“So let’s make the most of this beautiful day, since we’re together, we might as well say — “ I pause for effect as we cruise past the Seattle Space Needle.
“Would you be mine?
Could you be mine?
Won’t you be my neighbor?”
Baby Ty giggled at my crooning rendition of the Mr. Roger’s theme song. Four-year-old Patrick shouted for an encore with a fist bump.
Seven-year-old Amelia peered out the rear window as the Seattle Monorail shuttled past on tracks above our Routan.
“When I was a kid I’d watch Mr. Rogers Neighborhood.” I stop, trying out how to explain Mr. Rogers to kids who weren’t alive during his thoughtful reign on PBS.
“Mr. Rogers, would sing as he slipped into a zippered cardigan sweater and sneakers.”
“What does Mr. Rogers have to do with Top Pot Doughnuts?” Eleven-year-old Sophie asks. She has a point.
My four kids and I were on our way to Top Pot Doughnuts to meet Mark Klebeck, one of the owners, who’d agreed to show our family just how they made their famous hand-forged doughnuts.
“Well, Mr. Rogers would take us on field trips,” I said, recalling the “virtual field trips” to factories where we learned how towels and crayons were made and even watched as robots were assembled.
“You knew him?” Sophie asked.
“It felt like I did. Through the television screen we discovered how things worked and that we were special.” I said.
Mr. Rogers was my first exposure to the mechanical world and that you didn’t have to be a brainiac to appreciate the ingenuity behind the creation.
Mr. Rogers planted a curiosity seed and I still find myself drawn to learning about how stuff works.
Today, I want my kids to have a similar creative experience, but not just through a television screen.
Sophie handed Mark the homemade blackberry jam we’d made that morning. He smiled appreciatively the way most people do when given an unexpected treat… like a doughnut.
I knew the old-fashioned ribbed Mason jar would fit right in to the vintage eclectic feel that resonated at each of the Top Pot locations. A vibe that Mark and his co-owner and brother Mike, created at each of their neighborhood locations.
Top Pot doughnuts has achieved success from a secret 1920s doughnut recipe and a gorgeous vintage environment. The former contractor brothers have picker hearts and a love of retro-mod designers like Charles and Ray Eames.
The kids and I followed Mark single-file past a line of customers at the crowded flagship café. We curved around floor-to-ceiling custom bookshelves, behind the specialty doughnut case and hissing espresso machine.
“We make thousands of doughnuts here everyday,” Mark said, waving toward three or four baker’s racks filled with doughnuts.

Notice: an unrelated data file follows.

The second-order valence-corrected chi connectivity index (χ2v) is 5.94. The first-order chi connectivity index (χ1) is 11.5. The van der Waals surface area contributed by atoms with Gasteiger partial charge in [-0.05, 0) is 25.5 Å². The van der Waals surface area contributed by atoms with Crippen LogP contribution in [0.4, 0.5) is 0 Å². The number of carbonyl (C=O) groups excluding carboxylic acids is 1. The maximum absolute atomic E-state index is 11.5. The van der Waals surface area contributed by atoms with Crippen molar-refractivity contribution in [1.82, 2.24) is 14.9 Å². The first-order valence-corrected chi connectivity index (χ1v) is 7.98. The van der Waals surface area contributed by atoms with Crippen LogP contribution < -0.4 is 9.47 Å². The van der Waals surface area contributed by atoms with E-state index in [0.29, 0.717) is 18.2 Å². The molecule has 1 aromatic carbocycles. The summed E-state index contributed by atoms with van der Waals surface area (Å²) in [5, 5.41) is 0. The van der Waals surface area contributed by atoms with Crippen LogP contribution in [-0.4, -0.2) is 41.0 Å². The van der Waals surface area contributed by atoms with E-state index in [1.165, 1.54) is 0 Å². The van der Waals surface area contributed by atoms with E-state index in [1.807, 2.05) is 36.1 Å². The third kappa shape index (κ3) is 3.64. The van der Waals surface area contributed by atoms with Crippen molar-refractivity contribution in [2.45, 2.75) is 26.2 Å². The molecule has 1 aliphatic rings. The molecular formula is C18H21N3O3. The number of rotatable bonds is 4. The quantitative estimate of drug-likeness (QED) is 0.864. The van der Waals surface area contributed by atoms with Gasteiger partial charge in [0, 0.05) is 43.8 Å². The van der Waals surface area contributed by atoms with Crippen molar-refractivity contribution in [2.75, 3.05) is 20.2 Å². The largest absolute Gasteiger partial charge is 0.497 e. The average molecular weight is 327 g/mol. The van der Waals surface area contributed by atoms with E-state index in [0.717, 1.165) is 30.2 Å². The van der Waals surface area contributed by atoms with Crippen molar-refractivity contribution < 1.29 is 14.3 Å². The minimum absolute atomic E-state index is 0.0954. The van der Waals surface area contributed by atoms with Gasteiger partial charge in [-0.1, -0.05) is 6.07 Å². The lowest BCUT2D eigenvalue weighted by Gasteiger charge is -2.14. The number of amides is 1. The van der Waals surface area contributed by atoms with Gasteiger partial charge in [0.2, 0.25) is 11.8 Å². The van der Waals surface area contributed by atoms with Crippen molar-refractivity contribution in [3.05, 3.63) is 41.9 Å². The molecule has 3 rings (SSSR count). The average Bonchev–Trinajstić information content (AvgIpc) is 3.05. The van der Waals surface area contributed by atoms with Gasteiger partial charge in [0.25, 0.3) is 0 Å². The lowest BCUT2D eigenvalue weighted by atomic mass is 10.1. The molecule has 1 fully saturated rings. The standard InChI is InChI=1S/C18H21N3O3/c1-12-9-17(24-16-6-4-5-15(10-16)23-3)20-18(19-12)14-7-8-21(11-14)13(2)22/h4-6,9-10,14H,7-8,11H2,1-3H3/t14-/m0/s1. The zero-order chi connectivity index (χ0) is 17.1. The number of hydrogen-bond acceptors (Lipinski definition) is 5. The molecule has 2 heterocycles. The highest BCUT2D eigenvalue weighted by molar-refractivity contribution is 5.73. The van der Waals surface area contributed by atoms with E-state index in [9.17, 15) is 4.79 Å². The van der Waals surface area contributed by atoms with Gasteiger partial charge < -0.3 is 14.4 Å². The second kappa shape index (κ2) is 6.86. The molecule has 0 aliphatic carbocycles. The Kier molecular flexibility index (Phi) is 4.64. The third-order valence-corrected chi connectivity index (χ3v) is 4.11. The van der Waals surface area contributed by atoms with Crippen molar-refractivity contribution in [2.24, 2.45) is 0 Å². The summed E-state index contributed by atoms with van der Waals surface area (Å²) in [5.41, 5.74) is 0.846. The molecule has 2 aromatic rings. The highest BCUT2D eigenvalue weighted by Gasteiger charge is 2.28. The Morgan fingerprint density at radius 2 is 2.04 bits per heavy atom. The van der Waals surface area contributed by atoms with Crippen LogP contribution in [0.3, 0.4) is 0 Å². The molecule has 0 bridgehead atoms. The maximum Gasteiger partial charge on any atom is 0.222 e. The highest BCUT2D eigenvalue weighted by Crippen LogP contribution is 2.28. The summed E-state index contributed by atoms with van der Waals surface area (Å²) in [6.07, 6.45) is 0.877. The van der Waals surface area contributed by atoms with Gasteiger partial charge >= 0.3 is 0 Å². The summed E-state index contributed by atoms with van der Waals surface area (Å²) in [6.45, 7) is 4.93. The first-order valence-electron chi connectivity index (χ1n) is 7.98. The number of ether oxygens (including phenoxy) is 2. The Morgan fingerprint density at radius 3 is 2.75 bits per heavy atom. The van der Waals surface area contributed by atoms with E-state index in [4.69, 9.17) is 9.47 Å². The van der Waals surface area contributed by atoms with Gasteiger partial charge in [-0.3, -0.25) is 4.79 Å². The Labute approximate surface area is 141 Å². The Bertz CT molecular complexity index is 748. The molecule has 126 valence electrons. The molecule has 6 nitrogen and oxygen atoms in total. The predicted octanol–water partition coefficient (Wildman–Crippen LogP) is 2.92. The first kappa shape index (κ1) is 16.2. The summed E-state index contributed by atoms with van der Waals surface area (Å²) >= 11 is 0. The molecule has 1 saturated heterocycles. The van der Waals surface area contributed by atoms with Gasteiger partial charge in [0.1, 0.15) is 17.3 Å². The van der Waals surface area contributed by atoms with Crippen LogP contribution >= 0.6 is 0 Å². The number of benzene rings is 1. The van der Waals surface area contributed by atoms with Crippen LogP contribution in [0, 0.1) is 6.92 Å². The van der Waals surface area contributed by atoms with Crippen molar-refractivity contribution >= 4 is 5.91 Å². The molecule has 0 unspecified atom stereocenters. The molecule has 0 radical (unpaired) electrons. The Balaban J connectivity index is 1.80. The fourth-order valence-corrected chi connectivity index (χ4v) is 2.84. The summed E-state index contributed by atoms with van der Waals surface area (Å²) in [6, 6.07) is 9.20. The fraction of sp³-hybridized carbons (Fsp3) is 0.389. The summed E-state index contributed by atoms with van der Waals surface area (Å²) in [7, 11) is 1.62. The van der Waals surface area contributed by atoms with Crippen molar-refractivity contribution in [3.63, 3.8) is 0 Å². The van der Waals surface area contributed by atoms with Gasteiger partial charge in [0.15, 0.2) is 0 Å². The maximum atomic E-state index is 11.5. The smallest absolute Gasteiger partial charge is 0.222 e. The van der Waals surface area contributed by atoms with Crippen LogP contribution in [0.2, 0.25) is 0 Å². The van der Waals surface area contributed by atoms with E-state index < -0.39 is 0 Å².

I expected Charlie and the Chocolate Factory. With visions of acrobatic maple bars that uniformly slid down metal conveyer belts under rhythmic sheets of taupe-colored icing.
I’d read about these infamous glistening sirens that had bewitched Seahawk rookie Golden Tate into nabbing a few bars before the store opened. Or the tale of Howard Schultz after a one week Top Pot binge and three dozen doughnuts that led to a multi-million dollar partnership… Even Obama had been wooed into sharing half a glazed-old fashioned with Senator Patty Murray.
“We make doughnuts the old fashioned way,” Mark began as we all stood on the edge of the kitchen. My head swiveled around searching for all the cogs, steam, whistles, mechanical arms, pulleys and the complicated network of conveyer belts I’d imagined.
I wasn’t expecting to see two human beings kneading dough by hand on floured surfaces, then rolling out and cutting the dough into circles.
Morning sun glinted through the windows of the renovated 1950’s building. Hobart mixers were going full throttle on mounds of puffy dough.
A simple operation — devilishly simple.
“We use pure ingredients. Everything is done by hand. There’s a lot of care and attention into making each and every doughnut.” Mark explained.
I’m so used to catchy slogans I didn’t really expect Top Pot with all their success to be hand forged by artisans in small batches.
“Can we cut some of the doughnuts?” One of the kids whispered behind me. The kids desire to get “doughy” was palatable.
“I can’t even take my own kids back there.” Mark said.
“And I get lots of requests from schools to take a tour. But we’ve got strict L&I rules. And I can’t do it… I can’t.” He repeated but his square shaped glasses reflected our mutual disappointment.
“Who wants some doughnuts?” Mark asked and I was thankful for the distraction.
If I had been disappointed about not being able to help make doughnuts that didn’t last long as the kids and I settled at a table and Mark strolled up with a platter of sprinkled cake doughnuts, jellies, apple fritters and my favorite the maple old-fashioned.
The maple old-fashioned is a perfectly crunchified dough that sits majestically glazed like the snow peaked Mt. Rainier with sumptuous frosting recently tapped from a Vermont maple.
Pair it with a solid cup of joe and I’m telling you the kids and I were inspired to go home and make doughnuts!
Top Pot Doughnuts is coming out with a new cookbook, Top Pot Hand-Forged Doughnuts: Secrets and Recipes for the Home Baker.
I felt a kinship with the vision of Top Pot doughnuts — “blending the old with the new” like reinventing Mr. Rogers “virtual field trips” for my own kids. As in the words of Mr. Rogers…
It’s such a good feeling,
A very good feeling,
The feeling you know that we’re friends.
And I’ll be back
When the day is new
And I’ll have more ideas for you.
And you’ll have things you’ll want to talk about.
I will too.